In this guide
- Bengal Quick Guide
- Bengal Video
- About the Breed
- Breed Size & Personality
- Breed Health & Care
- Common Bengal Questions
About The Bengal Breed
Although the Bengal may look like a leopard with its distinctive pelt and large size this fabulous breed is 100% domestic. The name “Bengal” comes from the latin name for its larger Asian leopard relation, Felis bengalensis.
The Bengal first appeared in the 1950s and 60s when Asian leopard cats were bred with domestic shorthairs, variations since appeared however it was in California where the Bengal as we now know it was bred.
Bengals are recognised by The International Cat Association, the American Cat Fanciers Association, the Canadian Cat Association and the United Feline Organisation.
Bengals are large cats and weigh between 4 and 8kg.
Bengals are active, intelligent, affectionate and talkative. When considering buying a Bengal it is important that you are ready for a high-energy cat and have the time to keep him engaged. Bengals like to play games, learn tricks and enjoy being up high (advisable if you have a garden to get a kitty friendly tree for him to perch on).
Bengals also enjoy water, if you leave your bathroom door open they will certainly not be shy joining you for a bath or a shower. As mentioned Bengals are also very affectionate and will be more than happy to keep you company by sitting in your lap, your bed and anywhere else you may be!
Bengal cats are generally heathy however as with all pure breeds there are some conditions to be aware of:
- A nervous system condition known as Distal neuropathy causes weakness in Bengals as young as one however most cats recover.
- Lameness can occur from hip dysplasia in severe cases.
- Flat chested kitten syndrome which is a deformity that can be mild or very severe.
- Forms of heart disease such as hypertrophic cardiomyopathy can be hereditary.
- Degenerative eye diseases such as progressive retinal atrophy.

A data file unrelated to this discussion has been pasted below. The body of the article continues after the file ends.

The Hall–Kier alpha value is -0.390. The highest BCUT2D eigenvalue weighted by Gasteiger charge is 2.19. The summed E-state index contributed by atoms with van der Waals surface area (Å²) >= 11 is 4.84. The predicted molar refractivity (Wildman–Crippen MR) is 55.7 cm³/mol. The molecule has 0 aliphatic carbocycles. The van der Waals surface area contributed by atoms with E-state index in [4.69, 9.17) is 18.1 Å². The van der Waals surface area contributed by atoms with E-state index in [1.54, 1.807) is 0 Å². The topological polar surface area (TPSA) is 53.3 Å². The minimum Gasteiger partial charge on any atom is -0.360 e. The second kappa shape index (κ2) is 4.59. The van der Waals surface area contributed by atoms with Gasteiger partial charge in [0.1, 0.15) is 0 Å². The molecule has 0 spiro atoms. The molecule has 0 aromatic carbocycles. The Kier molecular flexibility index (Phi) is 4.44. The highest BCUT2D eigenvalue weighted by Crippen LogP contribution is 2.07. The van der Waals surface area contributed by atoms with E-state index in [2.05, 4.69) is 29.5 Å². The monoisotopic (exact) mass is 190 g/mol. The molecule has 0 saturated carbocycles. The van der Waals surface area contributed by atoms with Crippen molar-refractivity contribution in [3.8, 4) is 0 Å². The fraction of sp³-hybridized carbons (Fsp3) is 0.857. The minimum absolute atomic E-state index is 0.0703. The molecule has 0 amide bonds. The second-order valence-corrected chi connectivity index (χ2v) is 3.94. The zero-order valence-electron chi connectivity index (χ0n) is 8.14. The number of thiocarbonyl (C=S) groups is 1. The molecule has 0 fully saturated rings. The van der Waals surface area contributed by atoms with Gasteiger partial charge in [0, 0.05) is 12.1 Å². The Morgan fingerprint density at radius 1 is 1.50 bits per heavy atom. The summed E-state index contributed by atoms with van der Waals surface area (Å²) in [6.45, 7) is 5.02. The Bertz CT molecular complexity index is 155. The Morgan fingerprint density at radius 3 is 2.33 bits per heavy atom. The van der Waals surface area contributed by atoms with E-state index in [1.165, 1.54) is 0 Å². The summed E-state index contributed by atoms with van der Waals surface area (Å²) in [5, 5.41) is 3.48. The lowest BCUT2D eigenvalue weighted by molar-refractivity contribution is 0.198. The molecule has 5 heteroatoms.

- Hereditary dislocation of the kneecaps known as patellar luxation.
Caring for a Bengal
Bengals have short, pelt-like coats and therefore will not require lengthy grooming sessions. Weekly combing is recommended as this will strengthen the bond between you and your Bengal. It is important to check the usual areas including teeth, eyes and ears to ensure that they are cleaned and maintained. Bengals love height so it may be wise to create an indoor / outdoor play area with height so your Bengal can explore and take advantage of being up high.
With Kids & Animals
Bengals are great with kids and cat-friendly dogs. They aren’t scared of dogs but we have heard stories of them being aggressive with other cats so it is important to make sure that any integration can be done in stages. Bengals are wary of smaller children and often prefer children with as much energy as them! Bengals do have quite the killer instinct so it is worth ensuring that they are not introduced into homes that have small pets..
5 Common Bengal Questions
We’ve collated answers to some of the most common Bengal questions.
Where do Bengal cats from from?
Bengals originate from Asian leopard cats and were bred with domestic shorthairs both in Asia and in California.
What colour are Bengal cats?
Bengals come in a variety of colours and patterns from brown and snow in colour through to spotted and marbled patterns. Spotted Bengals are much more common than marbled Bengals.
How long do they live for?
Bengals reach full size between 1.5 and 2 years old.
Are Bengal cats hypoallergenic?